Ir para menu Ir para conteúdo principal Ir para rodapé
2024/02/20 | Andrés Pérez M. & Diego Ciongo

The trade balance showed a surplus of USD 0.8 billion in January, well above the USD 0.4 billion deficit registered in the same month of 2023. The surplus was in line with market expectations according to Bloomberg, with analysts surveyed also estimating a surplus of USD 0.8 billion. This drove the 12-month rolling trade deficit down to USD 5.7 billion in January, from a deficit of USD 6.9 billion in December. At the margin, the seasonally-adjusted annualized trade balance rose to a surplus of USD 3.9 billion in January, from a deficit of USD 1.2 billion in December.


Exports increased in January, leaving the drought behind. Total exports rose by 9.6% yoy in the period, after a 13.8% drop in December. Agricultural exports, including manufactured agricultural products, expanded by 22.2% yoy in January (from a drop of 22.3% yoy in the previous month), led by an increase in wheat shipments. Exports of other industrial products fell by 15.6% yoy in the first month of the year (from a jump of 3.6% yoy in December), mostly due to a decline in exports of metals. On a sequential basis, exports rebounded by 13.3% qoq/saar in January, from a drop of 13.7% in 4Q23.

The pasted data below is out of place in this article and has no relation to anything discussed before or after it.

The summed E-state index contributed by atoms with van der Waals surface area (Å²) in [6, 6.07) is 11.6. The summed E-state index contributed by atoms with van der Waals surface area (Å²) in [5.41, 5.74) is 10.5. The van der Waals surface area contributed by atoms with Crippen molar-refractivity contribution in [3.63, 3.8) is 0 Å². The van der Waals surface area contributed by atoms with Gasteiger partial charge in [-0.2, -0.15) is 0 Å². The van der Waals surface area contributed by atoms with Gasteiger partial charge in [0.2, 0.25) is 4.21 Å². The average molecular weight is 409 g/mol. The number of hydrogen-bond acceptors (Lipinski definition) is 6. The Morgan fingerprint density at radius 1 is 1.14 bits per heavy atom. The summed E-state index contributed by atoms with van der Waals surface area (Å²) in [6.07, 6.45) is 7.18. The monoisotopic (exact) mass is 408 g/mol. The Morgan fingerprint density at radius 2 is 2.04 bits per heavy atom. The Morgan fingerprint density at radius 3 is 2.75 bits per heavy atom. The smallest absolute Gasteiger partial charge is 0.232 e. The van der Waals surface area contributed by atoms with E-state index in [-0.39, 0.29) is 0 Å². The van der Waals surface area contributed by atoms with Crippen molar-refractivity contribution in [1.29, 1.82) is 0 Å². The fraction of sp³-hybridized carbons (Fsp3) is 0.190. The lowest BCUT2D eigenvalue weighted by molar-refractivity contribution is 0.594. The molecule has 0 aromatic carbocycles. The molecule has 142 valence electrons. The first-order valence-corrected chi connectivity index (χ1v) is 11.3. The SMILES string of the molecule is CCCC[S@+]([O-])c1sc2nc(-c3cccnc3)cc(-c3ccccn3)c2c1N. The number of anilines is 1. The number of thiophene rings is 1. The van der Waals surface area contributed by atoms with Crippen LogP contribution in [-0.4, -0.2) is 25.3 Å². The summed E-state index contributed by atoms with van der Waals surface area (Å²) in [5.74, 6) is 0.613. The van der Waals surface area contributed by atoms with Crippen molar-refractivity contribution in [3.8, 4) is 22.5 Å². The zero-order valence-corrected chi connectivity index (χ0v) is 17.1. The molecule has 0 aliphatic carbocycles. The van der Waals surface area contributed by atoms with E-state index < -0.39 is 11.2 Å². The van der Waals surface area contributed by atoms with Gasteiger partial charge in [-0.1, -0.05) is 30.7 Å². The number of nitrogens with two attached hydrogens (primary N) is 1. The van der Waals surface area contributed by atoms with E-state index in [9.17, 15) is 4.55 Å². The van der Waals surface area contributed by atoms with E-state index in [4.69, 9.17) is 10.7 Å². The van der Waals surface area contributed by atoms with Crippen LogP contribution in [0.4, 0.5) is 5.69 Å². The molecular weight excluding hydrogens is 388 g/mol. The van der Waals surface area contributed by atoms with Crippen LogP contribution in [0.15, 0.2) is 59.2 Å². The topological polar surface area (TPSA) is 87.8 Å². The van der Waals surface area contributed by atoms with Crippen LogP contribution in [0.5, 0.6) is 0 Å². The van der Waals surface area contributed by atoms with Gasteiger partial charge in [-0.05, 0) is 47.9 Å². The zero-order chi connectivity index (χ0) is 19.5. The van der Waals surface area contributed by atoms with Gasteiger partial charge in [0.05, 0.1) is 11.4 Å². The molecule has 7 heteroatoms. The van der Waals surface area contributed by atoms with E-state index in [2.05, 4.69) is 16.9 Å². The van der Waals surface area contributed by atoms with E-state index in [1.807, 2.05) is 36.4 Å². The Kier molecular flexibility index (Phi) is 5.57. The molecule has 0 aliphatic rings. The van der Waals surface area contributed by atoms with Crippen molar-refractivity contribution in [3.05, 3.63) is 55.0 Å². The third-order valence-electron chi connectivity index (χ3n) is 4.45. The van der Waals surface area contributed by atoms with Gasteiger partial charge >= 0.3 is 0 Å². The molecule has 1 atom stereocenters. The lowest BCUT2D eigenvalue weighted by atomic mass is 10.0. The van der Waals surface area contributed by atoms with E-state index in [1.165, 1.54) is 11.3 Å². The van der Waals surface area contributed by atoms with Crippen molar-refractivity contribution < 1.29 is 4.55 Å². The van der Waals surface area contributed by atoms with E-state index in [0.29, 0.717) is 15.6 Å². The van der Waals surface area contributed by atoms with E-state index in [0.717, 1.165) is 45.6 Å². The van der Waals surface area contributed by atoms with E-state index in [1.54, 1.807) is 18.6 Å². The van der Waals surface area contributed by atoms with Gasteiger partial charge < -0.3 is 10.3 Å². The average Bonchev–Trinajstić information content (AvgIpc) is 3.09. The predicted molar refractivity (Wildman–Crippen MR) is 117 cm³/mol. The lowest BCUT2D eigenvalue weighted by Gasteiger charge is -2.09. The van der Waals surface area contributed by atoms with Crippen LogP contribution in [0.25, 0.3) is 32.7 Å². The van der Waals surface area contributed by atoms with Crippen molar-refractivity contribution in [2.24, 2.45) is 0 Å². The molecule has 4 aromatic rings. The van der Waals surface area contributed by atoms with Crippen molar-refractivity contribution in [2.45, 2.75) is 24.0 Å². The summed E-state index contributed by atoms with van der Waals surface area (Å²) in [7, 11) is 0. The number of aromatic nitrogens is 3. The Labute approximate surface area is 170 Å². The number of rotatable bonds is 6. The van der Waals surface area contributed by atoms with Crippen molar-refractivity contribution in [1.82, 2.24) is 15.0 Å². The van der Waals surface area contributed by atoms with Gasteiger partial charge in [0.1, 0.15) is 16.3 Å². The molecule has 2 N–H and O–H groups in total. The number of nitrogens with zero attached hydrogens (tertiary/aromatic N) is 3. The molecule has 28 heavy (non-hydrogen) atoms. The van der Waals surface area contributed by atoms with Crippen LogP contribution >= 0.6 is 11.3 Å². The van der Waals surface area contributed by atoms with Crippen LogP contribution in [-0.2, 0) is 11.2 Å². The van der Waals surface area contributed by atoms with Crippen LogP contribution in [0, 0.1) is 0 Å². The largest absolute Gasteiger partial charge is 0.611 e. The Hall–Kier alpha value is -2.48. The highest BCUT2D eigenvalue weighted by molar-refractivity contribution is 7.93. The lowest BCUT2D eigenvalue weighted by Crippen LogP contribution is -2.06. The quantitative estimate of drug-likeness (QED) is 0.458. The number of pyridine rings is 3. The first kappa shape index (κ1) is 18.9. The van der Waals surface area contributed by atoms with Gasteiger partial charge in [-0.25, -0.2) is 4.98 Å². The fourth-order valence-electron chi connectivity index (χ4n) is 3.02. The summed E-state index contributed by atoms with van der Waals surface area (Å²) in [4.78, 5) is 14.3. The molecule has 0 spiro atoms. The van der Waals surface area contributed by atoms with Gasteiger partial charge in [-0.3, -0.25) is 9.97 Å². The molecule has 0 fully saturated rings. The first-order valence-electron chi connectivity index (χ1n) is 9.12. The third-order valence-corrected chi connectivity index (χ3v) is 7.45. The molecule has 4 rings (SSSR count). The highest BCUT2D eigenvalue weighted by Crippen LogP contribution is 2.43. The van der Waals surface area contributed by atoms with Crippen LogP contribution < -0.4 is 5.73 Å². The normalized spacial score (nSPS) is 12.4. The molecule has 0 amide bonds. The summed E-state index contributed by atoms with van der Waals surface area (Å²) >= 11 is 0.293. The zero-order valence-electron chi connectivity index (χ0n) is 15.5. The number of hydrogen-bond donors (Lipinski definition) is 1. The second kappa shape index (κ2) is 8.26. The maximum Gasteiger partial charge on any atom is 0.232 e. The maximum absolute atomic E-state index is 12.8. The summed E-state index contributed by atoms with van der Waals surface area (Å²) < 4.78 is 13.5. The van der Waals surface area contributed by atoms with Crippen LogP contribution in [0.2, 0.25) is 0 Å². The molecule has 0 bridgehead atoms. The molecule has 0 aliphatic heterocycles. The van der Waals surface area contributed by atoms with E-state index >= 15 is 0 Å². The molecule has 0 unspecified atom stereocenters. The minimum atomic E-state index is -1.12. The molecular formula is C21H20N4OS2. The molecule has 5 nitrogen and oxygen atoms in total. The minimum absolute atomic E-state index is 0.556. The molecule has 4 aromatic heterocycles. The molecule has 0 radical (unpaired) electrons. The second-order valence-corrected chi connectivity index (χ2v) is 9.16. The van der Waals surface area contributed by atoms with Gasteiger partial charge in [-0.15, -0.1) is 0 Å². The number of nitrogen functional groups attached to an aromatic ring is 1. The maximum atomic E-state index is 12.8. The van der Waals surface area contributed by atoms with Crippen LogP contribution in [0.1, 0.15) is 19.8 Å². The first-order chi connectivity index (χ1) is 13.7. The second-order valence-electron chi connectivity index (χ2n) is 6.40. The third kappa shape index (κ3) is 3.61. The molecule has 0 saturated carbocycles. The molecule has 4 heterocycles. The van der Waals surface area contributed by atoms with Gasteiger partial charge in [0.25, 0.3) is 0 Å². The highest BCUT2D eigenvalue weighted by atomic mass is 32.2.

Imports contracted in January, amid a weaker currency and soft activity. Total imports fell by 14.3% yoy in January (from a drop of 15.2% yoy in December), down 32.5% qoq/saar in the period (from a decline of 32.2% in 4Q23). Imports of intermediate goods fell by 5.1% yoy in the period and imports of capital goods and parts decreased by 12.4% yoy, while imports of consumer goods (including cars) increased by just 0.3% yoy. 


Energy trade surplus in January. The rolling 12-month balance reached USD 0.4 billion in January, from a deficit of USD 0.1 billion in 2023. Energy imports plummeted by 59.7% yoy in January, while oil exports rose by 10.3% yoy in the month. 


For 2024, we expect a trade surplus of USD 20.0 million, led by a recovery in the agriculture sector and weaker imports due to the sharp depreciation of the currency and soft activity.